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Our First Calling

19 Oct
Our First Calling

We’re continuing to go through Paul’s letter to the believers in Rome.  In the introduction of this epistle, he talks about the goal of his writing.

And you also are among those who are called to belong to Jesus Christ.

To all in Rome who are loved by God and called to be saints: Grace and peace to you from God our Father and from the Lord Jesus Christ.

Romans 1:6-7

The first thing Paul does is to make it clear who’s doing the calling.  He literally says that they are called by Jesus Christ.  That brings me to an important point.

Most people read Scripture without ever thinking about the words being used, or the order we find them.  For instance, many believers think that the names “Jesus Christ” and “Christ Jesus” are synonymous and interchangeable.

While I agree that they both refer to the same person, it’s also important to understand their differences.  They speak a lot about what the writer is trying to get across to us.

The name, Jesus, speaks of His earthly body, while Christ refers to His eternal divinity.  So when they’re put together an important union is formed.  It’s all about the Lord’s high priestly office.

Usually, the name Jesus Christ is used when the writer is emphasizing something that’s directed from man to God.  The name, Christ Jesus, directs the emphasis from God to man.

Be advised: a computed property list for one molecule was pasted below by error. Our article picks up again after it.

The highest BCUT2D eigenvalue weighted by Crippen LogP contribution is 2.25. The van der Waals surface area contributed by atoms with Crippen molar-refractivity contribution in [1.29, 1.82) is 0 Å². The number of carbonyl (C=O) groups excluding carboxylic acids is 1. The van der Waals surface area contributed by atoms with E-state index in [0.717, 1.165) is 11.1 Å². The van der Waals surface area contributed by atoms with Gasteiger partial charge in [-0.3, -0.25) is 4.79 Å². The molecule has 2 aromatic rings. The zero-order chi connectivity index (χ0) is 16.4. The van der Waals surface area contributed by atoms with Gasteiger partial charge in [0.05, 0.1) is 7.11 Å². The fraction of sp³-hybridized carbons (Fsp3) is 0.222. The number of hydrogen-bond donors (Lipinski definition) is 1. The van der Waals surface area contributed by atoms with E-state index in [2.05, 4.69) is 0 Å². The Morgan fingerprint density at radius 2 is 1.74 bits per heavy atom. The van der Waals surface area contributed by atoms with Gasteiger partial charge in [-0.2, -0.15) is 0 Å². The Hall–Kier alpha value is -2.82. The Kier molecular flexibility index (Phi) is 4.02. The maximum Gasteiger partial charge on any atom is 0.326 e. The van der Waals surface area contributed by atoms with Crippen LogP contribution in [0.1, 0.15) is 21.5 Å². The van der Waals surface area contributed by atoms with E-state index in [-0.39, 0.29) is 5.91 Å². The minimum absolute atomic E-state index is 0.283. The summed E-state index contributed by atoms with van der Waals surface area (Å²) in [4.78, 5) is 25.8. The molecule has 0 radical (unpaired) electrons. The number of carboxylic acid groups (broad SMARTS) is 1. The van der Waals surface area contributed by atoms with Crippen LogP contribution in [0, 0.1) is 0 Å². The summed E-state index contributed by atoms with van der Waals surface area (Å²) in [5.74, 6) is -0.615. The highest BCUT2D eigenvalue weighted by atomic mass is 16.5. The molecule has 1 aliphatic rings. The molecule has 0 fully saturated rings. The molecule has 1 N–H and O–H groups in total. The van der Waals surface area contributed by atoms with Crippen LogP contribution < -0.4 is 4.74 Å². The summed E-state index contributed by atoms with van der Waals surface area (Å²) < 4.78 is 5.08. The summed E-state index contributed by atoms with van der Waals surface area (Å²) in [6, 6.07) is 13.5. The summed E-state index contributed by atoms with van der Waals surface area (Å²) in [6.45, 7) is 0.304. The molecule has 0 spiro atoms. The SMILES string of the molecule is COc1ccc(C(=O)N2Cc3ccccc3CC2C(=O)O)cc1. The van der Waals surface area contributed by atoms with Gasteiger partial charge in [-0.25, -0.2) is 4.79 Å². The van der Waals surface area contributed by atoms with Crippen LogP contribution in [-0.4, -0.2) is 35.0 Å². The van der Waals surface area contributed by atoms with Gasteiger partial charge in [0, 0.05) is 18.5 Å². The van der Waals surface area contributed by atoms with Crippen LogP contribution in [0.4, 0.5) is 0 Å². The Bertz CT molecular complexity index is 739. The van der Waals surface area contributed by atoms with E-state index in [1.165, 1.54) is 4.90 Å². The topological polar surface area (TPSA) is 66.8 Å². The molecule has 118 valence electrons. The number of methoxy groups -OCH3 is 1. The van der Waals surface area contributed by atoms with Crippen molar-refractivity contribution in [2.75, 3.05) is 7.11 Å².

In this passage we are called by Jesus Christ.  That tells me that the emphasis is man to God.  Jesus is calling us so that we can approach God through His work in us.

That’s what this letter to the Roman church is all about.  Paul is taking them on a journey from the outskirts of God’s grace to the inner circle of maturity in Christ.

The next two things Paul talks about are applicable to all people.  That’s the fact that they’re all loved by God and they’re all called to be holy (saints).

This is important because God’s calling is based upon His love for us.  God loves everyone and desires all to come into His salvation.  Unfortunately, not everyone accepts His invitation.  But that doesn’t change the fact that the Lord loves them anyway.

Everyone is also called to be holy – set apart to God.  I explained that term a couple of posts back.  The Lord wants everyone to be a part of His household.  That’s because we’ll never truly be satisfied until we discover our true purpose for living in Christ.

That brings us to the final two parts of what the book of Romans is majoring on.  Paul wants to see them operating in the grace and peace of God.

These are two very important aspects of our walk with God.  Grace is the vertical portion.  We look to God by faith in His Word.  The Lord then responds to our faith by pouring out His grace upon us.

Peace is the horizontal aspect of our spiritual life.  There are many believers who don’t understand this concept.  Peace is that open relationship between God’s people.

It also deals with all the blessings God has provided for me.  This includes, but isn’t limited to, healing, provision, encouragement, and protection.  What we don’t understand about this is that all of these blessings come through other people – the horizontal.

If I’m in need of resources and pray to God to supply my need, these things don’t just fall out of the sky.  They come from other people.

So if I build walls between myself and other Christians, I’m cutting myself off from potential supplies.  I’m also destroying my chance of passing on God’s blessings through my life to others.

We’re all called to come near to God.  That’s where we receive the grace and peace needed to fulfill our earthly ministries.

Question: How have you seen God’s grace and peace at work in your life?

© 2020 Nick Zaccardi

 
 

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